From circuit riders to SURGE

St. George’s celebrates 200 years of service

Date Published: 
October 21, 2016

Coastal Point • Tyler Valliant: St. George’s United Methodist Church is celebrating 200 years of serving the community this weekend.Coastal Point • Tyler Valliant: St. George’s United Methodist Church is celebrating 200 years of serving the community this weekend.St. George’s United Methodist Church in Clarksville has served southeastern Sussex County for 200 years — a milestone that will be celebrated on Sunday, Oct. 22, with a special service and meal, attended by members, former pastors and United Methodist Church officials.

When St. George’s was established in 1816, the church was served by circuit riders — pastors who covered a certain territory and would preach in each church every few weeks.

“We Methodists love to talk about the circuit riders,” said St. George’s pastor the Rev. Dr. Robert Kirby. “Since there were not enough clergy to go around, the laity would conduct worship services in many of our early churches until a pastor would come through.”

If a circuit rider was not available, church members directed their own meetings, which by 1816 were being held in an “old house, just 16 feet by 18 feet,” according to a church history compiled by church member Doris Collins.

According to the church history, the first circuit rider to serve St. George’s was none other than Francis Asbury, one of the first two bishops of what was then the Methodist Episcopal Church in the United States. A native of England, Asbury traveled to America as a young man and would travel thousands of miles over the next 45 years, with a mission of bringing the word of God to the faithful.

As the Methodist faith grew in the new nation, it also blossomed in Delaware — in fact, Barratt’s Chapel in Frederica is considered the “cradle of Methodism” because of a meeting there in 1784 between British clergyman Thomas Coke and Asbury, who celebrated the sacraments of the church and considered the future of the church in America there.

“This is a very special area of the United States to be Methodist, with all the rich heritage and culture at our disposal. There are times when I openly wonder what our founder, John Wesley, would think if he were alive today,” Kirby said.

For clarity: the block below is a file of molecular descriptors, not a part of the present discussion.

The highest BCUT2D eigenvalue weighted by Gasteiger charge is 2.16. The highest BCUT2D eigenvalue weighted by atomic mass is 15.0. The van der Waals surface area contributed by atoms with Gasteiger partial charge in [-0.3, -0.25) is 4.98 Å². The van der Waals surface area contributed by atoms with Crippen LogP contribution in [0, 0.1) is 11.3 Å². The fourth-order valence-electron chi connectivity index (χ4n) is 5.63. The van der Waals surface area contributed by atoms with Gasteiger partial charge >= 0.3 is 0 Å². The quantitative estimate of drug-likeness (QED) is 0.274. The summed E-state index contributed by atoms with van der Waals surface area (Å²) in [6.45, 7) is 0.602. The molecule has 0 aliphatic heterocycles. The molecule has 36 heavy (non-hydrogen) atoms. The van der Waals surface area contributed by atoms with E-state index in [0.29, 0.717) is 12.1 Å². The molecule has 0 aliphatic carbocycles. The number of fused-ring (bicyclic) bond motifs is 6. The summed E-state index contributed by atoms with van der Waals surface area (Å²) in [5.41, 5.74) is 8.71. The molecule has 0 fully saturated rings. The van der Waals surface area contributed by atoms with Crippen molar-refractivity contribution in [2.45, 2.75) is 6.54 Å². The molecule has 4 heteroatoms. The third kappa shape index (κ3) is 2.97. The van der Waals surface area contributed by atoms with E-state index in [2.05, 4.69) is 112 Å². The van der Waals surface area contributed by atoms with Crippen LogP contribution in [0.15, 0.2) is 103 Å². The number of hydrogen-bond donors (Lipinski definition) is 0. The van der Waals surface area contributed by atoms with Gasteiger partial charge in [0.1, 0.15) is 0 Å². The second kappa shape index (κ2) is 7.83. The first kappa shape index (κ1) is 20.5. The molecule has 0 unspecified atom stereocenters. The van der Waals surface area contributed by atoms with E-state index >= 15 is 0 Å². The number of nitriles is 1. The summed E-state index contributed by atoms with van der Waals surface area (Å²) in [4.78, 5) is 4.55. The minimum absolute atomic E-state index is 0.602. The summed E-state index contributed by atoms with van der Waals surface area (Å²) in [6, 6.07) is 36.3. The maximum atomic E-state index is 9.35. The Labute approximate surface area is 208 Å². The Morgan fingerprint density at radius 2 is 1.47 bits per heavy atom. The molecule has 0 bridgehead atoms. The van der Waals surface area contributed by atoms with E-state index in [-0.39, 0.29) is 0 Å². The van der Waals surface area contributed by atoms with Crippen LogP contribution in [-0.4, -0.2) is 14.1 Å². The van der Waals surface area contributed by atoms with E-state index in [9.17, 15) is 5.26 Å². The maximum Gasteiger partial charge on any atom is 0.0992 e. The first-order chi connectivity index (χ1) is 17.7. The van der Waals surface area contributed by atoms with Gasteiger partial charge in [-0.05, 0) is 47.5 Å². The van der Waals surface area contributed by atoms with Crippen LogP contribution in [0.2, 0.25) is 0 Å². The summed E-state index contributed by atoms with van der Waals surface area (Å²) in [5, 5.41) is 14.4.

Around 1820, St. George’s would see its first church built, after a man by the name of George P. Johnson donated an acre of land “in a thick pine woods on the west side of the [Clarksville] branch” for that purpose.

Best estimates are that the first St. George’s was located about a half-mile from the current location, off of what is now Holt’s Landing Road, near the Sylvan Vue community, Collins said. Although there was a cemetery there, Collins said she believes all but one grave from the old church graveyard was moved to the new church cemetery.

That first place of worship was built log-cabin style, of trees felled by the men of the church, and measured 20 feet by 25 feet, according to church records. When it was replaced by a new church a few decades later, the old church was torn down by its new owner, Will Steele, who bought it for $10. Steele used the timbers to build a barn, which reportedly stood until 1976, when the owners had it burned down.

That church building was enlarged to twice its original size in 1850. Collins’ history contains this description of the completed structure: “The building had a 10-foot pitched roof, with hewed frame, shingled walls and eight windows and shutters that could be bolted when not in use.” When a “gallery” was built for use by “colored people” as part of the 1850 expansion, the posts used for supporting the gallery soon drew ire from the women of the church, whose hoop skirts would get caught on them. So the posts on one side were removed.

To meet the needs of its ever-expanding congregation, a new church was built in 1880 — the first version of the church building at the current location. Located on 1.5 acres of land donated by John R. Steele, the building was paid for by contributions from 250 men, women and children of the church, with donations ranging from 10 cents to $400. The new building was raised on June 9, 1880.

That project apparently had its challenges, according to a letter written by Joshua A. Townsend when the decision was made to go ahead with the construction.
Coastal Point • Kerin Magill: Members of the planning committee for St. George’s United Methodist Church’s bicentennial celebration gather at the church. Pictured, from left, are: front row, Chris Kirby, Carolyn Newman, Wayne Bowden; second row, the Rev. Robert Kirby, Doris Collins, Lana Bowden, Sue Rothenhoefer; back row, Chris Bailey and Richard Rothenhoefer.Coastal Point • Kerin Magill: Members of the planning committee for St. George’s United Methodist Church’s bicentennial celebration gather at the church. Pictured, from left, are: front row, Chris Kirby, Carolyn Newman, Wayne Bowden; second row, the Rev. Robert Kirby, Doris Collins, Lana Bowden, Sue Rothenhoefer; back row, Chris Bailey and Richard Rothenhoefer.